Practicality-wise, streaming music may be the easiest route. Both Squires and Green said they listen to their digital music much more often than they listen to vinyls.

“I definitely listen to music on my phone more but I do have a few vinyl albums at home that I listen to, but not regularly, because it's so much easier [to listen by streaming],” Squires said.

Similarly, Green said he spends his commute from Oakland to San Francisco listening to music, and a record player in the car wouldn’t exactly work out.

Even if they aren’t listening to vinyl as much as they would like to, Green and Squires both said they appreciate the act of listening to music through any method available.

“I’m more a fan of the music than I am the vehicle for consuming the music,” Green said.

According to Squires, his love for music won’t be put on hold because of lack of access to a turntable.

“As long as you’re listening to music, it doesn’t really matter if you’re listening to vinyl or CD or on your phone, [as long as] you’re listening to it,” Squires said.

This love of vinyl has kept record stores like Amoeba and Red Devil Records in business since 1993 and 1998 respectively. They both had to rely on people’s simple love of music and the faith that it will stay consistent through time. Green thinks that this is a part of Amoeba’s charm and helps the business to stay successful over all its years.

“The big thing here is that we kind of let the music speak for itself. We really don't have a lot of advertising. I think we have a reputation as being really beholding to the music industry,” Green said.

Lazarus credited some of Red Devil Record’s success to the tranquility that music can add to people’s lives.

“Music is very therapeutic for people. It makes them feel good. To quote this Charlie Brown Peanuts comic that is hanging up [in the store], ‘whenever I feel low I go out and buy some records’,” Lazarus said.

Green also reiterated that part of running a record store is staying true to the pure intent of selling good music to the public.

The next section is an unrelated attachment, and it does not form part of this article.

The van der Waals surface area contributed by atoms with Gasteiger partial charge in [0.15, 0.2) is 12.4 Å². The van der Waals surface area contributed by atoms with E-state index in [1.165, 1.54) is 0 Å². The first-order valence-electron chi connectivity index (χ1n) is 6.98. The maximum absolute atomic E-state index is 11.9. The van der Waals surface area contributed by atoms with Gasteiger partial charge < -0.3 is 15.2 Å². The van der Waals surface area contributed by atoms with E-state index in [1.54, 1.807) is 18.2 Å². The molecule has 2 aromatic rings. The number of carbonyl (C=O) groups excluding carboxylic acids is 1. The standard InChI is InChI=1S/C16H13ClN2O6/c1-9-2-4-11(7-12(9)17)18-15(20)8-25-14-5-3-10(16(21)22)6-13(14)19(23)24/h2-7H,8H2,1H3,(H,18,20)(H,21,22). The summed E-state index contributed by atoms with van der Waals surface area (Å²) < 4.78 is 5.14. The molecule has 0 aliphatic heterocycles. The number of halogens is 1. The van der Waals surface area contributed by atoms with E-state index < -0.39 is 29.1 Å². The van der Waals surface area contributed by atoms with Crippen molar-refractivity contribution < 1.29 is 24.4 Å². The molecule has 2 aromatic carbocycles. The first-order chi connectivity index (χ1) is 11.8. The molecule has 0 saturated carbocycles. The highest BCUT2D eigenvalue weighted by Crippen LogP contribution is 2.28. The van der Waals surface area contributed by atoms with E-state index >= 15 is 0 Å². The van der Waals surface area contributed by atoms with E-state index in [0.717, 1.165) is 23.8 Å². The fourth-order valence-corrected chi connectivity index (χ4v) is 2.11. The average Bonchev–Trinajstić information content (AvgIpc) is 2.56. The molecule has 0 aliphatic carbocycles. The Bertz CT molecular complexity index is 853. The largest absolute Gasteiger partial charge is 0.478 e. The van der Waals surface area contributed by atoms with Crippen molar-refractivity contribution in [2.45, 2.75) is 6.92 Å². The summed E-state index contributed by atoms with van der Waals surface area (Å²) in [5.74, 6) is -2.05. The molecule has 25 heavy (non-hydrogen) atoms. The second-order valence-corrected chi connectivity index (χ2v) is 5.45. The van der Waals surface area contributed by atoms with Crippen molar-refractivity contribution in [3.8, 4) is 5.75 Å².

“People are constantly asking for a t-shirt and we find ourselves constantly selling out of Iron Maiden t-shirts. As long as it fits with the Amoeba thing, we're not going to start selling crap like fluffy dice or something like that,” Green said. “I’ve seen some record stores where you have to go in around about three-fourths of the store before you see any actual music and that’s not going to be happening at Amoeba anytime soon.”

However, adjusting to the changing times is sometimes necessary. Green said a large amount of Amoeba’s clientele are millenials.

“It’s crazy actually, people who buy records. You think it would all be people my age but it's mostly evenly divided I should say. [There are] a lot of people picking up records in their mid to late twenties [and we’re] selling a lot of turntables to go along with that,” Green said.

The younger age range has started to express interest in exploring a way to listen to music that was fairly obsolete in the early parts of their lives. This would undoubtedly impact why vinyl sales have skyrocketed in recent years.

The LA Times correctly chalks this up to unwarranted nostalgia. “Across the board, consumers who weren't even around when these technologies first lost their prominence are driving their resurgence. How can a 15-year-old be nostalgic for a turntable, when her parents never owned one in the first place?”

Amoeba Music has always counted on the reliability of the music industry. According to Green, their sales have fluctuated throughout the years but he continues to advocate for the pure tactile connection a vinyl record can have. Flipping through the records at the store in admiration or rummaging through a personal collection of vinyls has a much different effect than scrolling through your Spotify playlist to find the next song.

“It's just a more tactile, cooler, sexier experience putting a record or even a CD on. It’s somehow more respectful to the music and I think if you’re a real music fan, it’s the only way to go for a lot of people,” Green said.